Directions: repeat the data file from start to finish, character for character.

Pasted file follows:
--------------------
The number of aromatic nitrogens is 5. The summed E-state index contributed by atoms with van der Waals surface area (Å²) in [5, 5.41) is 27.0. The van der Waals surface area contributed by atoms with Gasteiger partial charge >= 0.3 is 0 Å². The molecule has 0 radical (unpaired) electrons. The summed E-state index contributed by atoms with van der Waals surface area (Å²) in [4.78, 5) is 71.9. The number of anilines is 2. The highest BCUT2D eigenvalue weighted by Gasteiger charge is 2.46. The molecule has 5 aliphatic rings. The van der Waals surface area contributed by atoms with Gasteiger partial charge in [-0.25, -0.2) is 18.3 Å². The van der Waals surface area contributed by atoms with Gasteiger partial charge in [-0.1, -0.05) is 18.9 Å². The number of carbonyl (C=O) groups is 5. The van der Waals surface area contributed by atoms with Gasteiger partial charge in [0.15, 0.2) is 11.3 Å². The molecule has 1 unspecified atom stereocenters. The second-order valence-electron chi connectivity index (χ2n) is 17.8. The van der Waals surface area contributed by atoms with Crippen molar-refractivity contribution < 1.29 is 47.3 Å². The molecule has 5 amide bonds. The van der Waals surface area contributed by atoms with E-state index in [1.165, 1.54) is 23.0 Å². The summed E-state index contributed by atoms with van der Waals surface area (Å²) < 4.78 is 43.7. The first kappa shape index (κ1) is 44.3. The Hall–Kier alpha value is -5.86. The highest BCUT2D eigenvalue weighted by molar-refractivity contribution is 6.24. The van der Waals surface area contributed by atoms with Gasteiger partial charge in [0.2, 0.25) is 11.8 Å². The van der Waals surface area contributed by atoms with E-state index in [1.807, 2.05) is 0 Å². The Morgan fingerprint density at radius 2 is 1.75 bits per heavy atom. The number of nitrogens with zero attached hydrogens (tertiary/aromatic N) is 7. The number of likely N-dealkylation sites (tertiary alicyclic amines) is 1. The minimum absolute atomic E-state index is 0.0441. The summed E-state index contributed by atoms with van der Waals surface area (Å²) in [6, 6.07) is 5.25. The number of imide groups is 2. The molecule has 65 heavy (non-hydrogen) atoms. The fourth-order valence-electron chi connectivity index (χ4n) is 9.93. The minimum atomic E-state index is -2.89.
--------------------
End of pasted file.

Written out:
The number of aromatic nitrogens is 5. The summed E-state index contributed by atoms with van der Waals surface area (Å²) in [5, 5.41) is 27.0. The van der Waals surface area contributed by atoms with Gasteiger partial charge >= 0.3 is 0 Å². The molecule has 0 radical (unpaired) electrons. The summed E-state index contributed by atoms with van der Waals surface area (Å²) in [4.78, 5) is 71.9. The number of anilines is 2. The highest BCUT2D eigenvalue weighted by Gasteiger charge is 2.46. The molecule has 5 aliphatic rings. The van der Waals surface area contributed by atoms with Gasteiger partial charge in [-0.25, -0.2) is 18.3 Å². The van der Waals surface area contributed by atoms with Gasteiger partial charge in [-0.1, -0.05) is 18.9 Å². The number of carbonyl (C=O) groups is 5. The van der Waals surface area contributed by atoms with Gasteiger partial charge in [0.15, 0.2) is 11.3 Å². The molecule has 1 unspecified atom stereocenters. The second-order valence-electron chi connectivity index (χ2n) is 17.8. The van der Waals surface area contributed by atoms with Crippen molar-refractivity contribution < 1.29 is 47.3 Å². The molecule has 5 amide bonds. The van der Waals surface area contributed by atoms with E-state index in [1.165, 1.54) is 23.0 Å². The summed E-state index contributed by atoms with van der Waals surface area (Å²) < 4.78 is 43.7. The first kappa shape index (κ1) is 44.3. The Hall–Kier alpha value is -5.86. The highest BCUT2D eigenvalue weighted by molar-refractivity contribution is 6.24. The van der Waals surface area contributed by atoms with Gasteiger partial charge in [0.2, 0.25) is 11.8 Å². The van der Waals surface area contributed by atoms with E-state index in [1.807, 2.05) is 0 Å². The Morgan fingerprint density at radius 2 is 1.75 bits per heavy atom. The number of nitrogens with zero attached hydrogens (tertiary/aromatic N) is 7. The number of likely N-dealkylation sites (tertiary alicyclic amines) is 1. The minimum absolute atomic E-state index is 0.0441. The summed E-state index contributed by atoms with van der Waals surface area (Å²) in [6, 6.07) is 5.25. The number of imide groups is 2. The molecule has 65 heavy (non-hydrogen) atoms. The fourth-order valence-electron chi connectivity index (χ4n) is 9.93. The minimum atomic E-state index is -2.89.